Financial planners the NEW PRIESTS for clients seeking guidance
March 31, 2015
The future of financial advice – the profession and the businesses that operate in it – will be shaped by forces far more powerful than mere legislation, according to the futurist and managing director of the Global Directions think-tank, Keith Suter.
Speaking at a superannuation round table, hosted by Conexus Financial, sponsored by Perpetual and featuring the Shadow Treasurer, Chris Bowen, Suter (pictured) said the demographic profile of clients was already changing the role played by financial planners in those clients’ lives and in the community more broadly.
“What strikes me about financial planning is it’s a very intimate role,” Suter said.
“At a time when religion is declining, it’s increasingly [financial planners] that deal with the basic questions of life: Where did I come from? What am I doing now? Where do I go next?
“Well underpinning that is money, and you’ll find that people have very intimate conversations with their financial planner. They don’t go to priests any more, they go to financial planners. Financial planners are almost spiritual guides on top of everything else, so you’ve got to also look at how you reinvent the industry for these new types of demanding clients.”
And these clients will certainly be demanding, Suter said. He said the Baby Boomer generation “reinvented what it was to be a teenager, and they will reinvent what it was to be an older Australian”.
Sex and drugs and rock and roll
“As a teenager they were interested in sex, drugs and rock and roll; now they’re a little more concerned about superannuation,” he said.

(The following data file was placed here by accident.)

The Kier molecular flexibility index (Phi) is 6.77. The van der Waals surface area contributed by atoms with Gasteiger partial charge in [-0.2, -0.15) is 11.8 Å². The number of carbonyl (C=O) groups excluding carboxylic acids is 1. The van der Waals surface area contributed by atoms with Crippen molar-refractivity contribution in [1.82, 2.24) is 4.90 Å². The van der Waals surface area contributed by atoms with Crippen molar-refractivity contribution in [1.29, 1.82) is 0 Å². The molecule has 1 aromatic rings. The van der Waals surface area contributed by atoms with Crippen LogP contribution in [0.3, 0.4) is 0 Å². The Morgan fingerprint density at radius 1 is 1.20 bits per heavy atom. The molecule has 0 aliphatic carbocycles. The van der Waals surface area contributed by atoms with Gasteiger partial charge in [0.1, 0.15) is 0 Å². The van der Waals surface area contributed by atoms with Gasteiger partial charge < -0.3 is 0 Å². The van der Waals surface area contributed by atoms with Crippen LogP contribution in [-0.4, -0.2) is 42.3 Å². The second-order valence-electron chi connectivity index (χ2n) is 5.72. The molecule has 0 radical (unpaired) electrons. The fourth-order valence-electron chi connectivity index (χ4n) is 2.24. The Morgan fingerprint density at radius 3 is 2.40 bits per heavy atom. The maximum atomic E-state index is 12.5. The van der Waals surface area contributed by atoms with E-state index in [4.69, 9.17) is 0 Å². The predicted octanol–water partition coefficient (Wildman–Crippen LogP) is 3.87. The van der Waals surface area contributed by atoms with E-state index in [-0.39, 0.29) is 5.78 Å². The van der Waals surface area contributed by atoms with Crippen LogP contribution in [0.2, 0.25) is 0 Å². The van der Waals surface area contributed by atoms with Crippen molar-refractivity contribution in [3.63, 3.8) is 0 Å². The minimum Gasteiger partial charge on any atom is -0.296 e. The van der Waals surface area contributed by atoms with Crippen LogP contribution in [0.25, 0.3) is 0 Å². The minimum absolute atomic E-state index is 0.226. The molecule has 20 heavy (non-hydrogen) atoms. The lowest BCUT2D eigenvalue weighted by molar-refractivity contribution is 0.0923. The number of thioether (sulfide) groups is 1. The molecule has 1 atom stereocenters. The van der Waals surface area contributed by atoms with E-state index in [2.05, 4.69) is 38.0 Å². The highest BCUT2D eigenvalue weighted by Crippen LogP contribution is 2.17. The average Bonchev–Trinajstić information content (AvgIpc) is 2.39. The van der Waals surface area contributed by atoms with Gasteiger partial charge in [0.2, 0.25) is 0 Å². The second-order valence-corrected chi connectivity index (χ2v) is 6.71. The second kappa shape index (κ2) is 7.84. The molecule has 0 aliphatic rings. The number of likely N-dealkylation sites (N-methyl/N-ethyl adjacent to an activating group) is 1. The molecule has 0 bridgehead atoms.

“What this means therefore is that they will then, as pioneers, seek to reinvent what this will be. For a start they do not want to go into residential aged care. They will perhaps right at the end of their life [go into] hospice care, but not the earlier years. They put their parents into that aged care; they don’t want to go there.”
The Baby Boomer generation is very different from the one that went before it, Suter said. Baby Boomers’ parents “were much more accustomed to taking orders”.
“They worked in big bureaucracies or the armed forces, so we’ve got a new generation coming through and they’re going to be much more independently minded.
“The women are going to want to reinvent themselves as well, and now of course this is the first generation of women that are actually women in their own right and not somebody’s daughter or somebody’s wife, so they will then want new ideas.
Suter said one of the biggest challenges facing the profession and the Austrlaian community is “how you fuse together the issues of community care and getting older, and who’s going to give advice”.
“There’s a need almost for independent advocates for older people, to be knowledge navigators, to help people work their way through the complexity of retirement, of Centrelink payments, of taxation issues,” Suter said.
An emerging role would be “this notion of the aged care, the aged advocate who will take care of a person’s financial affairs”.
This could well be “an enlarged financial-planner-type of role, who needs to be across the whole thing, aged care and health issues and whatever, and have 100 per cent integrity”.
“There’s going to be new opportunities there,” he said.
By Simon Hoyle | February 23, 2015